IT'S been a week since the budget was announced, giving plenty of time for commentators to digest all the details.

And despite the pre-budget kite flying, and the rumours of big parliamentary rebellions, it all seems to have passed without too much fuss.

Of course, people could be forgiven for thinking they had woken up in a parallel universe, with a Conservative chancellor raising taxes whilst the Labour opposition called for tax cuts. But the challenge facing Rishi Sunak is extraordinary.

The pandemic has cost the government £407 billion in support. To put that into context, the annual budget deficit inherited in 2010 was a record breaking £156 billion.

Then, the economy had shrunk due to the financial crisis, but this time round the collapse is the biggest since the Great Frost of 1709. The scale of the challenge is simply titanic.

So, the budget took three strands: support during the crises; dealing with the colossal hole in the public finances; and delivering on the manifesto pledge to build on the economy and level up across the country.

Tax hikes were, in the end, limited to a tapered rise in corporation tax and a freezing of personal allowances, resulting in an inflation matching rise in taxes. But there are rewards for businesses investing in the future.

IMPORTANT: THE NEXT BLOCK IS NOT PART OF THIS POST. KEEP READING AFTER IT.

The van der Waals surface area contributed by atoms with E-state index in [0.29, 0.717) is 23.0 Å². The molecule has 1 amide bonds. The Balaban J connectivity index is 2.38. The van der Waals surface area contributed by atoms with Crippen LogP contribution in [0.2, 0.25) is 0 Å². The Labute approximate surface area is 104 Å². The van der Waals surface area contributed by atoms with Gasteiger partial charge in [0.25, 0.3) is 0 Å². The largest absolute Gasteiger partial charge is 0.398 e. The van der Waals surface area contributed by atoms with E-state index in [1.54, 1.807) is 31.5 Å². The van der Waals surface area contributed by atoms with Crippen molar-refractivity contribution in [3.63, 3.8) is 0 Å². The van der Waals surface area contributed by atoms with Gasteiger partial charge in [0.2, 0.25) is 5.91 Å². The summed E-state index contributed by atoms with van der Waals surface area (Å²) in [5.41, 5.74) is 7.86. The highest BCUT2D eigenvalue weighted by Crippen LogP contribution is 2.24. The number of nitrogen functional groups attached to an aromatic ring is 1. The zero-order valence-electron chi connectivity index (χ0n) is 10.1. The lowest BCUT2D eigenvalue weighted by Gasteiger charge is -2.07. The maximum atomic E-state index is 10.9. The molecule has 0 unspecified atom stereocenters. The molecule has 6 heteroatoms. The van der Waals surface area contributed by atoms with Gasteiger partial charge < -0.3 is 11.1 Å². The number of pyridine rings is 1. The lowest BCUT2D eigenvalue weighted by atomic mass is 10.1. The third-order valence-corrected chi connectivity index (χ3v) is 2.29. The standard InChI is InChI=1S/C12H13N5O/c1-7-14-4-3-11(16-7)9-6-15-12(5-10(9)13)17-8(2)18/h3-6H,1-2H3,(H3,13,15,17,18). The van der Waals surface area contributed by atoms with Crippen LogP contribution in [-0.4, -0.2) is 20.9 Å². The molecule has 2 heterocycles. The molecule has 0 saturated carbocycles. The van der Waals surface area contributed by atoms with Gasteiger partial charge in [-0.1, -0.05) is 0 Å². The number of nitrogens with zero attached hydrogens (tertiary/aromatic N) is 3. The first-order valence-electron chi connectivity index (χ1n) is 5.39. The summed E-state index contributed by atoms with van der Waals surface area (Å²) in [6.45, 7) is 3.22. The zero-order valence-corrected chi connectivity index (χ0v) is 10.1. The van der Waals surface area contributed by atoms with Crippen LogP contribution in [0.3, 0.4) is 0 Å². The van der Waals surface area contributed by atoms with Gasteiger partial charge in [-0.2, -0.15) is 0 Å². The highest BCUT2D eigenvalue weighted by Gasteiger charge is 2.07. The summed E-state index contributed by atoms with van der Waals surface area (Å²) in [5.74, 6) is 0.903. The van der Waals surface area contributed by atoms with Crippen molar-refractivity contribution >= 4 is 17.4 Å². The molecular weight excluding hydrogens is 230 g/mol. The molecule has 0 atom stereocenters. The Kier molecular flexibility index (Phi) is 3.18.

Meanwhile, there is some controversy over public sector pay freezes, but ultimately this comes down to the public sector review body, charged with determining fair pay for the public sector.

Meanwhile, the bulk of the measures to support the economy through the crisis were, broadly, more of the same.

But it is the investment in the future that is key.

Here in Wyre Forest, we have already seen this commitment, with a £20.5 million investment into Kidderminster’s town centre.

But 45 new towns will share a further £1 billion. Government departments are moving parts of their activities to the regions.

400 jobs will be created in Wolverhampton from the Housing department, whilst Environment is opening the Office for Environmental Protection in Worcester. Many other towns across the regions are similarly benefitting.

There is a host of other measures that will make a difference, spreading prosperity to the wider regions of the UK, levelling up the economy to match that of the South East.

A week after the budget, the news agenda has well and truly moved on.